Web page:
That began to change when one of the leading environmental scholars of the time, Norman Myers, characterized the impending shortage of resources as a national security issue on par with hostile nations. “It relates to watersheds, croplands, forests, genetic resources, climate and other factors that rarely figure in the minds of military experts and political leaders,” he wrote in The Environmentalist.

That assessment was mirrored in the latest National Security Strategy of the United States, dated May 2010, which declared “the danger from climate change is real, urgent and severe. The change wrought by a warming planet will lead to new conflicts over refugees and resources; new suffering from drought and famine; catastrophic natural disasters; and the degradation of land across the globe.”

The bottom line, King said, will be more failed states, more tension and conflict, and higher demand for military forces. “So now it’s my business,” he said. “Everything I do in the Department of Defense has been to address the threats identified in the National Securities Strategy, to protect the nation against all enemies.”

The primary culprit is climate change, he said, but it’s driven by population. Since 1950 the world’s population almost tripled from 2.5 billion to over 7 billion, and projections estimate an additional billion people every decade and a half.

Space is already at a premium, he said, and many parts of the world have already reached or exceeded their carrying capacity. “Where do you put all those people?” King asked. “All the good spots are already taken.”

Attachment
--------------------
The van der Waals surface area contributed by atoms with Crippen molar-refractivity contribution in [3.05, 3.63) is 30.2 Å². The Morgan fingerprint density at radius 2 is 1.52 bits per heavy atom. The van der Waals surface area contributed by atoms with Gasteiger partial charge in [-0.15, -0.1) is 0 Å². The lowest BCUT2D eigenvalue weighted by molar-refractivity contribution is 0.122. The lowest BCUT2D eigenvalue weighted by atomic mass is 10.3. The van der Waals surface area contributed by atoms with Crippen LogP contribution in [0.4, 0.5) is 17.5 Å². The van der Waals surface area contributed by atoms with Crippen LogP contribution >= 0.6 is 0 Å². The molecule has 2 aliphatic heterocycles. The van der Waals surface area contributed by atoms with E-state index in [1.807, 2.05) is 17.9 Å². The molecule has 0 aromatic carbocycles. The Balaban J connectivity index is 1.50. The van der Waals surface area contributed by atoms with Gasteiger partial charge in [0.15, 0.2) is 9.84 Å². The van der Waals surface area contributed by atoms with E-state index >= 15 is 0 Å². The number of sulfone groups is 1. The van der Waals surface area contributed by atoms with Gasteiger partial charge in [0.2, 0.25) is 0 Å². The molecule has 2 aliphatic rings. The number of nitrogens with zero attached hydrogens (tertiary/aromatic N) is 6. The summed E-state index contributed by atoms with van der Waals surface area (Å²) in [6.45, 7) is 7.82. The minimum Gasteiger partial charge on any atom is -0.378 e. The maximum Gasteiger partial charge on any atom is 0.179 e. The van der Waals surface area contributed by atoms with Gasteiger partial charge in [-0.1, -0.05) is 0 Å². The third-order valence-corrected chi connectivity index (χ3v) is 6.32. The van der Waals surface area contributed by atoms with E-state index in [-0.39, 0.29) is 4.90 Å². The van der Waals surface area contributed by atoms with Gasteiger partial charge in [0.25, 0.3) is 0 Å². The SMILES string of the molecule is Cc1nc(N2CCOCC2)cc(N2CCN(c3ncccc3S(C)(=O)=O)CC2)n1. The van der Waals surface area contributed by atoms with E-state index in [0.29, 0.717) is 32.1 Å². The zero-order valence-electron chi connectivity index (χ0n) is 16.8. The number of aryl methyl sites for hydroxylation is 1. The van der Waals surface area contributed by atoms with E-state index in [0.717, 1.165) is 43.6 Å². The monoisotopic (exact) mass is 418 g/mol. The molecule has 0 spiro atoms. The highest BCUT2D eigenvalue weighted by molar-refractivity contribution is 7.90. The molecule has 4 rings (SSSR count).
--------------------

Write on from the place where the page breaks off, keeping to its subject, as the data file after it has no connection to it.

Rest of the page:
Much the world’s population lives along coastlines and many others live by necessity on marginal lands susceptible to flooding or weather extremes.

With sea levels rising, the Alaskan town of Newtok is predicted to be underwater by 2017, earning residents the unfortunate status as the first climate refugees in America. The loss of living space and freshwater salination hold potential catastrophic outcomes, as would the collapse of estuarine fisheries. The loss of ice and snow in the arctic poses additional security problems of an open, unregulated and unguarded northern border. Rising temperatures will trigger fluctuations in extreme weather by increasing intensity and frequency as well as expanding areas at risk. Precipitation patterns will also change, impacting water, sanitation and food sources.

The military needs to adapt to changing climate and its associated global threats, and to develop strategies for action, King said. “When you dial 911 on a national level,” he said, “you call the military. Nobody else has the logistics capacity to move people and supplies on so vast a scale.”